Give it a try - Alli's case is all card, and pretty strong.

Moore Bettah Ukuleles
08-23-2010, 02:18 PM
...and you get to use the sharp-ended scissors.

That's only good advice if you are certain not to run with them.

cashew
08-23-2010, 02:21 PM
I've built my own cases for various things before-- my first ever case was for my Kala Kiwi... Its a semi-soft case (its basically open and closed cell foams and epoxied duck (in the manner of fiberglass, but without the foam melting uckyness for rigidness. Its surprisingly solid, but I wouldn't check it under a plane.)

It is something I'd like to redo, it was a load of fun to make, but time consuming and VERY exacting work.

Moore Bettah Ukuleles
08-23-2010, 03:22 PM
15539
Here's a rectangular case, they're much easier to build than a coffin case. I used redwood for the framing and 1/4" hardwood ply for the panels. The interior cutaway is from 2" builders' styrofoam and the lid is backed with 1/2" foam. All lined with velour and attached with contact spray (headliner stuff that's compatible with styrofoam. Real case hardware can be very expensive. Some cool handles (and even other hardware) can be found on old suitcases for a few bucks from the thrift store.

JBennett
08-24-2010, 09:02 AM
Wow. Nice case. Well done.

AnnaUK
08-24-2010, 09:25 AM
Anna,

If you went to a British primary school you've done lots of cutting and glueing. This is just the same, but with stronger glue and you get to use the sharp-ended scissors.

Give it a try - Alli's case is all card, and pretty strong.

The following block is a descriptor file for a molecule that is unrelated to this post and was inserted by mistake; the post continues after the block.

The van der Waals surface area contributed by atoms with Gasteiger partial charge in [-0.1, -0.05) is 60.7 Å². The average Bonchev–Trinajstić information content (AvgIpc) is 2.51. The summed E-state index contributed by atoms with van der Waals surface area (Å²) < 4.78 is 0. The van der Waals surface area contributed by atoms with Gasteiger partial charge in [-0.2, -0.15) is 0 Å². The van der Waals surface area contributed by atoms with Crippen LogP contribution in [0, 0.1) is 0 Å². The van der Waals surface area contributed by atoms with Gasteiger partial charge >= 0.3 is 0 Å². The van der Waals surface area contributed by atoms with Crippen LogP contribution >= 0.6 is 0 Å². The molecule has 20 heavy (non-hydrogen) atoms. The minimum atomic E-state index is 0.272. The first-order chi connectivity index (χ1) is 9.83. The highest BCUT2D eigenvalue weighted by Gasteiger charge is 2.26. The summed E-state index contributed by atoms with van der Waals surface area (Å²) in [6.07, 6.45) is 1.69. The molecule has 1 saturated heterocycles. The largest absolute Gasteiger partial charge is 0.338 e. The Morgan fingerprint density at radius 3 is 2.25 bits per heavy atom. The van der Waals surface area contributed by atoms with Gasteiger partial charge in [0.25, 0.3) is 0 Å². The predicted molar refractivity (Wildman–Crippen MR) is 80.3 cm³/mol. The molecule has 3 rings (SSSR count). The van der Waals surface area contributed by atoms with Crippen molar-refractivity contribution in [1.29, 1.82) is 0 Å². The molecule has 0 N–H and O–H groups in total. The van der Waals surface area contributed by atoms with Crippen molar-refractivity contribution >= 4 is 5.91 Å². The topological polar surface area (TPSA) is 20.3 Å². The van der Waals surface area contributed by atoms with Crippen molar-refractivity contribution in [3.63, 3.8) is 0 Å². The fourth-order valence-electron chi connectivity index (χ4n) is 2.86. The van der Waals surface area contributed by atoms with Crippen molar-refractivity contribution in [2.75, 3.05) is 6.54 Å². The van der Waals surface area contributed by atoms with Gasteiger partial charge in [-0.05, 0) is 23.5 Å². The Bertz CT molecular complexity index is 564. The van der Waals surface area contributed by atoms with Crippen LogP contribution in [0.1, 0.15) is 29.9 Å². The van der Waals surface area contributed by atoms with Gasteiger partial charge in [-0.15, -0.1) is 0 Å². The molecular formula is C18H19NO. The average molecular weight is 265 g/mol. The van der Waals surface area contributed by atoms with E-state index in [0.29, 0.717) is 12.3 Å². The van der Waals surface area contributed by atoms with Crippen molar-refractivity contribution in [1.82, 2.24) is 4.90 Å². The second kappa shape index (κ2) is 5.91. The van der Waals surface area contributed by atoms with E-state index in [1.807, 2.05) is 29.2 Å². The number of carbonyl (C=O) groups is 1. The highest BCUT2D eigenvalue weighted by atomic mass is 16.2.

Thanks for the tip, Chris, I most certainly will try it. I have experimented with a rectangle box case, like Chuck's one above, but made it out of 4mm MDF and hence the whole thing is mega-heavy. I will most definitely try cardboard.

I wonder whether it might be possible to use corrugated plastic (like art portfolio type folders are made from) as a 'net' could be made from one piece and folded up... Hmmmmmmm.

This kind of stuff:
http://www.alligata.co.uk/media/gbu0/prodsm/correx-sheet.jpg

This is a really interesting thread, thanks for all the ideas. I'll let you know how it turns out (if I don't cut myself with the sharp scissors...)

:)

lochtessmonster
08-24-2010, 09:42 AM
Boy howdy, am I glad this thread is around! AnnaUK do tell us how that corrugated plastic works out. My custom has displaced my other tenor out of a case, and I've been kicking around the idea of making a custom case for this new uke. I'd be concerned about the level of flexibility on that plastic, but if it works with cardboard, it may not be too bad.

Lori
08-24-2010, 10:21 AM
Ralph Shaw has a song about it, and it is pretty funny.
http://www.youtube.com/watch?v=Yj4N0I7kby4
–Lori

Moore Bettah Ukuleles
08-24-2010, 10:31 AM
Unless you've got an ukulele built from titanium I'd really stay away from corrugated plastic or card board like materials. Otherwise, forget the hassle and just go with a gig bag or carry it around in a card board box. A sheet of 1/4" Phillipine mahogany will set you back about $25 and will give you enough material for a handful of cases. It's up to you to decide what your uke is worth.